Discourse of corruption and anti-corruption

C. McVittie, R. Sambaraju

Research output: Chapter in Book/Report/Conference proceedingChapter (peer-reviewed)peer-review

Abstract / Description of output

This chapter argues that what is to count as corruption, and the apparent lack of success of anti-corruption initiatives, can usefully be understood through detailed examination of how the issues are worked out in specific contexts. It examines in detail how individuals negotiate corruption and anti-corruption through language. The term corruption is often treated as being self-explanatory: the World Bank describes its definition as one that is ‘straightforward’. For many critics, the consistent failure of anti-corruption initiatives results inevitably from how corruption is understood. The corollary is that efforts that are described as anti-corruption are viewed as being intrinsically beneficial, regardless of how they present what they are seeking to address and the measures that are proposed. A particular issue for anti-corruption discourses is that these are nested in settings of international development and governance. A useful starting point is the much-quoted definition provided by the World Bank, still commonly found in discussions of corruption.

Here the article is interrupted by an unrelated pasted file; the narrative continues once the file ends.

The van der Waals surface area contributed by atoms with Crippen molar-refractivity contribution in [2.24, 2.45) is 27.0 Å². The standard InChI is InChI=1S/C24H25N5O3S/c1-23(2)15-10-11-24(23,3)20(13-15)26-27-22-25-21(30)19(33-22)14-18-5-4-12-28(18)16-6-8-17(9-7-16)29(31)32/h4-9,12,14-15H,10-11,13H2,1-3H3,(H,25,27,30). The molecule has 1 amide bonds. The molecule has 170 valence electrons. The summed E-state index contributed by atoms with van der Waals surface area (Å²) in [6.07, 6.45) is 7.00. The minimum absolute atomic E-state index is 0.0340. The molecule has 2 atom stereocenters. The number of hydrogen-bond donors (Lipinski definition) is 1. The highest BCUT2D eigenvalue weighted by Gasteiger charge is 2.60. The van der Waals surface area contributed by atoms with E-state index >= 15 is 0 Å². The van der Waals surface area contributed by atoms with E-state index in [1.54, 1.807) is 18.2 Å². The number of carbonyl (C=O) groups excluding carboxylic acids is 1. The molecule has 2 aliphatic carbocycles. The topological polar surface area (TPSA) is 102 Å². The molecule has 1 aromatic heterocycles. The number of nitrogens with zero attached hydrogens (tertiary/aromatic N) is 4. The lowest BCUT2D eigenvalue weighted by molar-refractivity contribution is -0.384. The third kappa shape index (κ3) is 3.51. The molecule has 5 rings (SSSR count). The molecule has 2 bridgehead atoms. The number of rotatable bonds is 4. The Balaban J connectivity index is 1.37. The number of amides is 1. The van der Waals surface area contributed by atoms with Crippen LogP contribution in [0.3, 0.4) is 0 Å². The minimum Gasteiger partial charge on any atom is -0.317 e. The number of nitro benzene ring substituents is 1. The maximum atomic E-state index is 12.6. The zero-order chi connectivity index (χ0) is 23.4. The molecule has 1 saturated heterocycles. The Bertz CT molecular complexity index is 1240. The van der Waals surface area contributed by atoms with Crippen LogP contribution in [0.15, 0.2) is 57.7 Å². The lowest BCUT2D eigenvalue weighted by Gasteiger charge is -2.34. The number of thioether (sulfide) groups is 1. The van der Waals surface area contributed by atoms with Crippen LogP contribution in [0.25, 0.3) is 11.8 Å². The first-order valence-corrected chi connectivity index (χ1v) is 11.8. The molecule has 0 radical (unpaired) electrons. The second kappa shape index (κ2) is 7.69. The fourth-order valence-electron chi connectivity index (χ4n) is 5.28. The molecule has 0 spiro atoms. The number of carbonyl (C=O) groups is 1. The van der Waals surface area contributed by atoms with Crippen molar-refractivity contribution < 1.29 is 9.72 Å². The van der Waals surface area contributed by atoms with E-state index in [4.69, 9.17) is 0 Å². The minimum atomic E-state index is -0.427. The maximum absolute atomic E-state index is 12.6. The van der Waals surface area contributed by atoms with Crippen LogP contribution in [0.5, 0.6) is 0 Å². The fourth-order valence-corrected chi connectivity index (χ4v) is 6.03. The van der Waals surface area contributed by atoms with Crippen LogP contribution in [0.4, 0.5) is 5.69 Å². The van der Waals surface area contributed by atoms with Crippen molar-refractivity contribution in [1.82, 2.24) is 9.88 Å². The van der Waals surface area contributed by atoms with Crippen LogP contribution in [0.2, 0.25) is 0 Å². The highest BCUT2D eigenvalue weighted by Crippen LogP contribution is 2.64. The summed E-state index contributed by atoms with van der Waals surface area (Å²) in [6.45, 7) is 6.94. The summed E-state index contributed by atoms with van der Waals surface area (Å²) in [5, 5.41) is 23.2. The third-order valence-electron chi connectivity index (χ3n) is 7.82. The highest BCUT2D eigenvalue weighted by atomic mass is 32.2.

Original languageEnglish
Title of host publicationCorruption, Social Sciences and the Law
Subtitle of host publicationExploration across the disciplines
EditorsJane Ellis
PublisherTaylor & Francis
Chapter8
Pages149-165
Number of pages17
ISBN (Electronic)9780429197352
ISBN (Print)9780367730086, 9780367186418
DOIs
Publication statusPublished - 2019

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